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“He fuck you here?” he demanded, pul ing me up, slamming me against a wal , pushing his body against mine. “Did he fuck you?” he repeated, pushing my face to the side, pressing my bleeding cheek against the wal . “Did he make you come? How many times did he fuck you?” He pul ed me away from the wal and slammed me against it again. “How many times did he fuck you!” he screamed.

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No smooth talk now. No fast-talking, silver tongue.

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He was out of control, completely.

“Bil y,” I whispered.

He hit me again, so hard my head and body flew to the side and I went down on my hands and knees. Then he kicked me in the ribs, his boot slamming into my body so hard, it pul ed me off the floor. Then he dropped down and rol ed me over, tore the remains of the sweater off me and forced his thigh between my legs until his hips fel between them, his groin pressing against me.

“I should fuck you, right here, in his bed. Leave a present for him on his sheets.”

God, no. Please, God, no,
I thought.

I started struggling again, my ribs were burning where he kicked me, my face aching, I could feel the blood there. Bil y didn’t notice my struggles.

“I should do it but we don’t have time,” he said and I had just a second to thank God before Bil y said, “Get dressed.” He got up, jerking me up with him.


Get dressed!
” he screamed.

Shaking and scared, I got dressed.

* * * * *

I tried to escape.

He took me to his car, parked out in the street behind Hank’s 4Runner. He drove, at first, like a madman, silent, crazy.

I left him to his thoughts. Mine were of survival, then escape.

Once we left Denver, he seemed to calm.

I decided it was time to try to speak, maybe reason with him, maybe talk him around. “Bil y, I have to go to the bathroom,” I said.

“Shut your fuckin’ mouth.”

Okay, so I was wrong about him being calm.

He drove, fast.

Close to the Colorado-Nebraska border, we stopped at a gas station.

“Bil y, I have to go to the bathroom, see to my face,” I said quietly.

He turned to me. He didn’t look like my handsome, sweet, dreamer Bil y anymore. I didn’t even know this man.

“You run, I’l catch you. Make no mistake.” I nodded, I believed him. Stil , I was going to try.

He got me the key and I went to the bathroom. There were other cars at the station and the people in them stared at me but gave us a wide berth.

I looked at my face in the cloudy, pocked, gas station mirror. There was blood running down my left cheek and it was smeared along my face. The cuts weren’t bad but they were there bleeding a lot and the bruising and swel ing had already started.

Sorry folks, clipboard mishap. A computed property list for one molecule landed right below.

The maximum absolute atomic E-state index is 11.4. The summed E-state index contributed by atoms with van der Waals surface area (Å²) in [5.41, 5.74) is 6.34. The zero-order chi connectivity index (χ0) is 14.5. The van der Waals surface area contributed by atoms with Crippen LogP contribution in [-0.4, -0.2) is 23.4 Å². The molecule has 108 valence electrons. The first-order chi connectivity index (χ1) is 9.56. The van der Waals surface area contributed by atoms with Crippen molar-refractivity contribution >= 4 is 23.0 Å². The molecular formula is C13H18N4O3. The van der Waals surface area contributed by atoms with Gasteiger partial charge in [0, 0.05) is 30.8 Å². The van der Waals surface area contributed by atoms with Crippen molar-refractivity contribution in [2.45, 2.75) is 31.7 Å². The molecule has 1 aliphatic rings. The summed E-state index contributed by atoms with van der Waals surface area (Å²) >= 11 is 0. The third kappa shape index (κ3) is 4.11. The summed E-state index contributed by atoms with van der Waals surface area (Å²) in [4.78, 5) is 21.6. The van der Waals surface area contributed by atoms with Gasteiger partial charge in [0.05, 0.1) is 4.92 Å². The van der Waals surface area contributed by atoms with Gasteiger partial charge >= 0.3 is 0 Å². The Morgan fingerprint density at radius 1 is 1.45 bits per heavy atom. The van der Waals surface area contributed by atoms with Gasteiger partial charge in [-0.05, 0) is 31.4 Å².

I felt my nostrils burn and I took deep breaths to stop the tears from coming. Tears would leak energy and I needed everything I could get. I forced back the tears, washed my face and stayed in the bathroom as long as I could, hoping someone would cal the cops. Hoping I’d hear sirens.

A fist pounded on the door.

“Get your ass out here!” Bil y yel ed.

I tilted my head back, closed my eyes and took a deep breath. Then I pushed open the door with al my strength and ran, straight by Bil y, hel bent for leather, no destination in mind, I just wanted attention, to get someone to help. So I ran, screaming at the top of my lungs.

I saw the surprised stares turn to shock, people fil ing up their cars or waiting in them, stunned immobile at the sight of Bil y chasing me. Then, he caught me, dragged me kicking and screaming to the car, shoved me in the driver’s side, got in with me and, somehow, we rocketed from the station even as I was fighting him.

I saw a man run toward us, but he was too late.

Bil y drove wild, fighting me as he drove. I didn’t care if we wrecked, I’d take the damage of an accident to my body far easier than I’d take any more damage from Bil y.

He pul ed over and turned, giving me his ful attention.

He hit me again, so hard, my mind went blank and I slowed to let my brain settle. When I blinked away the unconsciousness that wanted to envelope me, Bil y was tying my hands together with nylon rope.

When he was done, he yanked me across the emergency brake, until his face was an inch from mine.

“You gotta learn, Roxie. You gotta learn.” I didn’t know what he was talking about and didn’t want to know.

“You’l learn,” he finished, then he pushed me off him, put the car in gear and we took off.

* * * * *

He drove erratical y. I thought we were heading toward Chicago, going east, but then he went south. We stopped at another gas station over the Kansas border. He chose one that was desolate, no cars this time, just the attendant.

He tied my hands to the steering wheel when he went in to pay. He brought back cheese puffs and a diet drink and I ate with my hands tied. I noticed his wal et was ful of bil s, bulging with them and I was too scared of what was happening to be even more scared of how he got so much money.

I didn’t think of anything, kept my mind blank, tried to sleep so my body would be rested, ready to fight, but sleep wouldn’t come.

We headed into Kansas, went west for a while and, deep in the night, stopped at a hotel. Bil y tied me to the steering wheel again while he checked in. He didn’t untie my hands al night, even stood over me while I went to the bathroom.